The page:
Jenney Grist Mill

Previous: The Pilgrims and the Mayflower and Plimoth Plantation.

After learning from their failure with sending the Mayflower and Fortune to Plimoth in the winter (hopefully), the Merchant Adventurers (the investment group funding the Pilgrim’s settlement) sent two more ships with (estimated) 90 passengers to the colonies in the summer of 1623: The Anne and the Little James.

The purpose of this venture was to provide support to the Plymouth Colony. One of the passengers on the Little James was John Jenney, listed in some historical records as the ship’s cooper from Norfolk; and in others as a miller and a brewer. He started the journey with his wife Sarah and children (Abigail and Samuel). Another son was born en route. As such, he was given 5 shares of land in the colony.

Thirteen years later, Jenney gained permission to build a grist mill to help the settlers grind corn; this was not the first attempt to build a mill in Plymouth but it was the most successful. Prior to this, people were mostly grinding corn by hand… a very labour intensive process that took many hours (probably done by women and children).

According to our guide, in local documentation, Jenney is listed as a fair and honest man with little dispute with the people of Plymouth over the generated portions and milling process. He ran the mill until his death in 1644, after which his wife Sarah and son Samuel continued until the mill was taken for legal reasons. The original mill burned down in 1837; what is on-site is a replica built in the 1960s using historically accurate machinery found around the world.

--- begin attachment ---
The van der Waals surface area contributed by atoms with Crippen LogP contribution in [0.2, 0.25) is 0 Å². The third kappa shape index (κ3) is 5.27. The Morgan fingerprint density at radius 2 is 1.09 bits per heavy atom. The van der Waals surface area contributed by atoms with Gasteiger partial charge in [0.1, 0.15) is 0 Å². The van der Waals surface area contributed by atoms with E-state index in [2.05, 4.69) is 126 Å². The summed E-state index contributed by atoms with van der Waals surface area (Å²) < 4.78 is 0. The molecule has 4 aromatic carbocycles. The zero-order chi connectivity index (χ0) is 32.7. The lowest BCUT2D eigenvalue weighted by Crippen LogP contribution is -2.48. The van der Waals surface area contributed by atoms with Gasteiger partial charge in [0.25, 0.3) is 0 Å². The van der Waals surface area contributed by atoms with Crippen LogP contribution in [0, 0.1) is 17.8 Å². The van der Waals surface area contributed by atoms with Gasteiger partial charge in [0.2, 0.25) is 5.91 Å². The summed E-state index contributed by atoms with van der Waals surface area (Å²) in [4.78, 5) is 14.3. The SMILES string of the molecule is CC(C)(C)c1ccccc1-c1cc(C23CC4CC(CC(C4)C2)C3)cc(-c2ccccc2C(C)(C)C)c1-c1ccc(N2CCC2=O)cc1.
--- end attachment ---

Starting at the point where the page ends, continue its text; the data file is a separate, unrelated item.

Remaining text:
This is a working mill, meaning staff actively grind organic corn using the machinery twice a week on Thursdays and Sundays (as of March 2014 but call 508-746-1622 ext. 8242 to verify because of changes due to environmental flux and demand). The resulting cornmeal is sold in the mill shop.

The water that powers the mill is extremely important to the community and a tour of the facility talks about how the mill impacts the entire ecosystem of Plymouth. Merely moving one wooden flow slat up to slow the amount of water feeding the wheel can flood the river and make it difficult for herring (a protected species) to migrate to the ocean for mating. Because of this, the workers are very conscious of when they need to make changes to the water flow to aid the community and fish.

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